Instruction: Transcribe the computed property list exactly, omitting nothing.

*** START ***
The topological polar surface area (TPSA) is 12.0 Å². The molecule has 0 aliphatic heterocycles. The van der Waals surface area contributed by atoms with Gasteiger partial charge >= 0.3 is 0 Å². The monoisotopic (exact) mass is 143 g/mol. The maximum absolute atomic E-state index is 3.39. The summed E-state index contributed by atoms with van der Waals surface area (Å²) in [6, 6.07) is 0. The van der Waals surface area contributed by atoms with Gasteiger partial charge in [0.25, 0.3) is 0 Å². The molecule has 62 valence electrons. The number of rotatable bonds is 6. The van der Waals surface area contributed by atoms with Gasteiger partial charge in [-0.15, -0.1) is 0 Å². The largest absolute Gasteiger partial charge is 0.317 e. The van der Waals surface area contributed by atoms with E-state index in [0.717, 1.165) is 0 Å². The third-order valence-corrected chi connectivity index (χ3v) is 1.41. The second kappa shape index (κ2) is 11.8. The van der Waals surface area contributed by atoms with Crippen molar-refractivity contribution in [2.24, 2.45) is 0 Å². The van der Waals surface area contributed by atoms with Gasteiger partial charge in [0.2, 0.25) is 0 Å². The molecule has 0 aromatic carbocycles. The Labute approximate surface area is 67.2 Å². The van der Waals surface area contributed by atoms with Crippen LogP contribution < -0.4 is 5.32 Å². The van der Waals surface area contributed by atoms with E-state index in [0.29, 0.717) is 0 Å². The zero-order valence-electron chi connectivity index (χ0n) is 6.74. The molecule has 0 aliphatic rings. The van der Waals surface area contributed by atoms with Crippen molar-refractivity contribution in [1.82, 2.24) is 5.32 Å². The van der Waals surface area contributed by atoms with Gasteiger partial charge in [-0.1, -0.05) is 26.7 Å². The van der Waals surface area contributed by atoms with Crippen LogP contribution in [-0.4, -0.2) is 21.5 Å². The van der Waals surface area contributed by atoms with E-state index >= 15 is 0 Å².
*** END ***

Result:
The topological polar surface area (TPSA) is 12.0 Å². The molecule has 0 aliphatic heterocycles. The van der Waals surface area contributed by atoms with Gasteiger partial charge >= 0.3 is 0 Å². The monoisotopic (exact) mass is 143 g/mol. The maximum absolute atomic E-state index is 3.39. The summed E-state index contributed by atoms with van der Waals surface area (Å²) in [6, 6.07) is 0. The van der Waals surface area contributed by atoms with Gasteiger partial charge in [0.25, 0.3) is 0 Å². The molecule has 62 valence electrons. The number of rotatable bonds is 6. The van der Waals surface area contributed by atoms with Gasteiger partial charge in [-0.15, -0.1) is 0 Å². The largest absolute Gasteiger partial charge is 0.317 e. The van der Waals surface area contributed by atoms with E-state index in [0.717, 1.165) is 0 Å². The third-order valence-corrected chi connectivity index (χ3v) is 1.41. The second kappa shape index (κ2) is 11.8. The van der Waals surface area contributed by atoms with Crippen molar-refractivity contribution in [2.24, 2.45) is 0 Å². The van der Waals surface area contributed by atoms with Gasteiger partial charge in [0.2, 0.25) is 0 Å². The molecule has 0 aromatic carbocycles. The Labute approximate surface area is 67.2 Å². The van der Waals surface area contributed by atoms with Crippen LogP contribution < -0.4 is 5.32 Å². The van der Waals surface area contributed by atoms with E-state index in [0.29, 0.717) is 0 Å². The zero-order valence-electron chi connectivity index (χ0n) is 6.74. The molecule has 0 aliphatic rings. The van der Waals surface area contributed by atoms with Crippen molar-refractivity contribution in [1.82, 2.24) is 5.32 Å². The van der Waals surface area contributed by atoms with Gasteiger partial charge in [-0.1, -0.05) is 26.7 Å². The van der Waals surface area contributed by atoms with Crippen LogP contribution in [-0.4, -0.2) is 21.5 Å². The van der Waals surface area contributed by atoms with E-state index >= 15 is 0 Å².